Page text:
I grew up in New Jersey, one of my first memories of Dad bringing me into New York City was when. I was five. Staring at the sky with my arms wide, I twirling in circles and saw two tall towers merging with the sky. They were twins.

One day when I was ten, I left school early because the World Trade Center crashed. I didn’t know what that was. I didn’t know it was the first thing I saw every time I drove by the New York skyline. I didn’t know the Twin Towers was just its nickname. But when serious stuff happens, no one calls you by your nickname.

I sometimes wish I had a great story about the 9/11 that I could pass down to my grandkids, and I am sometimes ashamed that I treated that day like a snow day. That afternoon I made cookies at my neighbor’s house, and we complained how the television stations were all showing the same footage. Even Nickelodeon. I went back into the kitchen and made cookies.

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“You panicked a little”

“You panicked a little right before I kissed you.”

I was 18 and I was in my mom’s car. We were parked outside his apartment. He lived in an apartment that said ‘New York’ above the door on the outside of the building. He was in the passenger’s seat, but I felt like I was along for the ride – an early example of what would become my constant struggle with him. It was his world, and I was never sure where I belonged in it. Still, I rode along for years, hoping to find out. I stared straight ahead at the Subaru parked in front of us. I felt the air spill out of the space between us as he pushed it, leaning closer, his face inches, centimeters from mine. I winced. Out of fear, yes. Out of excitement, maybe. Certainly out of ignorance. He was the one who had all the answers, he was the one who knew. I turned my head to the right and he kissed me. He kissed me and my eyes stayed open. I went sort of cross-eyed, trying to remain focused on his face, trying to keep my bearings. Funny how I thought I still had them. He pulled away and said, “Perfect red lips.”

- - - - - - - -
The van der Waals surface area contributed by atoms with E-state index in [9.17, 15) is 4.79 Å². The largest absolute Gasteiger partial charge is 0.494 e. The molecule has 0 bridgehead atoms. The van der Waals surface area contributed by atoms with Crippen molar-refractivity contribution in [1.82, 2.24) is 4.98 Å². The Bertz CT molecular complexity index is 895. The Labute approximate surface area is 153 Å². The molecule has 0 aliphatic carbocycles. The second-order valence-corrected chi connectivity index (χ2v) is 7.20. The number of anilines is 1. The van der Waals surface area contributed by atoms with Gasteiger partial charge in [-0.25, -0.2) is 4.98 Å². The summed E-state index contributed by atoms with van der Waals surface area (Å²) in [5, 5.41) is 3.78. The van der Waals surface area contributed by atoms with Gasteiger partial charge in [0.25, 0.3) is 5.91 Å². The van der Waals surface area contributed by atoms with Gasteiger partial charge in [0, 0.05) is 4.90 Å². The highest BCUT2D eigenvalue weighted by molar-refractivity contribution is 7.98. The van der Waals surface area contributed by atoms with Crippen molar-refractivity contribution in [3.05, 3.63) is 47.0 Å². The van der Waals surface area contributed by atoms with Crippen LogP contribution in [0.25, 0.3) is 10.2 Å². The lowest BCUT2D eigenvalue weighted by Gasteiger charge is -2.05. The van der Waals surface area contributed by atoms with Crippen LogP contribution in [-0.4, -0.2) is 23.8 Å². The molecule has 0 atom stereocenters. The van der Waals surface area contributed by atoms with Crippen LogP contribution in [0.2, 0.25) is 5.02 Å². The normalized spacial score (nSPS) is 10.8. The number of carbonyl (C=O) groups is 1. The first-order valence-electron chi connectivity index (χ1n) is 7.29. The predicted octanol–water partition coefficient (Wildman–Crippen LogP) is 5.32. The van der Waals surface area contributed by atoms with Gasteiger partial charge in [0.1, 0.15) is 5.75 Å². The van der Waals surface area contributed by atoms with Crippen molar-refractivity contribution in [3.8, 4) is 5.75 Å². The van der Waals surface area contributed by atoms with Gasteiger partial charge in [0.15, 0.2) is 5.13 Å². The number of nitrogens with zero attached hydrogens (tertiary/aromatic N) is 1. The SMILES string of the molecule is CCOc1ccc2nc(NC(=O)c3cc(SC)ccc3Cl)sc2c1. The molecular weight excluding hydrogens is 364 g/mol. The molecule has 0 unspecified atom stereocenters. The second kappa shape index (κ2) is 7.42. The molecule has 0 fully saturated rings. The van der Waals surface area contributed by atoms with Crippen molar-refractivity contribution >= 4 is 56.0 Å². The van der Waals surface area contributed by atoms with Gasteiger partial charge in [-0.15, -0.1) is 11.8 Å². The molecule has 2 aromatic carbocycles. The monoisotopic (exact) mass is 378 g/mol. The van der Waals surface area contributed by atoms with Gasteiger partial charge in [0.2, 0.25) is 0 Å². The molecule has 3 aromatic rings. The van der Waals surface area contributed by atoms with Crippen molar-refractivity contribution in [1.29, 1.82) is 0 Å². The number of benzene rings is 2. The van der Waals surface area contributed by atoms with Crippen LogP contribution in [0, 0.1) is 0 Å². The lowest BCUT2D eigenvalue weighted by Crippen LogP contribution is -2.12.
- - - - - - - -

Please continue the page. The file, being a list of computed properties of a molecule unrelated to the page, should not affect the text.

Thea Bowman (1937-1990)

By Grace O’Malley. 

I’ve blogged about the Catholic Church and its male-dominance, an experience I am well acquainted with. As a white woman, however, I have had the privilege of never feeling marginalized because of my race in the white-dominated Church. And although I strongly identify with writings of Mary Daly, the “radical” Catholic feminist, I do not want to make the mistake she made by neglecting to acknowledge the experiences and voices of women of color. In light of this, I’d like to dedicate our first #tbt a Catholic woman of color who encountered barriers and prejudices I never have.

Thea Bowman was an African-American Catholic nun, who in addition to be being a religious woman, was a scholar, speaker, and an activist for racial justice.

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Romeo and the Feminist

By Theia. 

“People will instinctively find out, as I have done, that it is not your forte to talk of yourself, but to listen while others talk of themselves; they will feel, too, that you listen with no malevolent scorn of the indiscretion, but with a kind of innate sympathy – not the less comforting and encouraging because it is very unobtrusive in its manifestations.”

“How do you know? How can you guess all this sir?”

“I know it well; therefore I proceed almost as freely as if I were writing my thoughts in a diary…”

-Jane Eyre

Dear John*,

Although we were both too shy to admit it, I think we could call it summer love. And since we were both too shy, we didn’t know how to flirt. In the end we were just friends, and that’s what I loved most about it.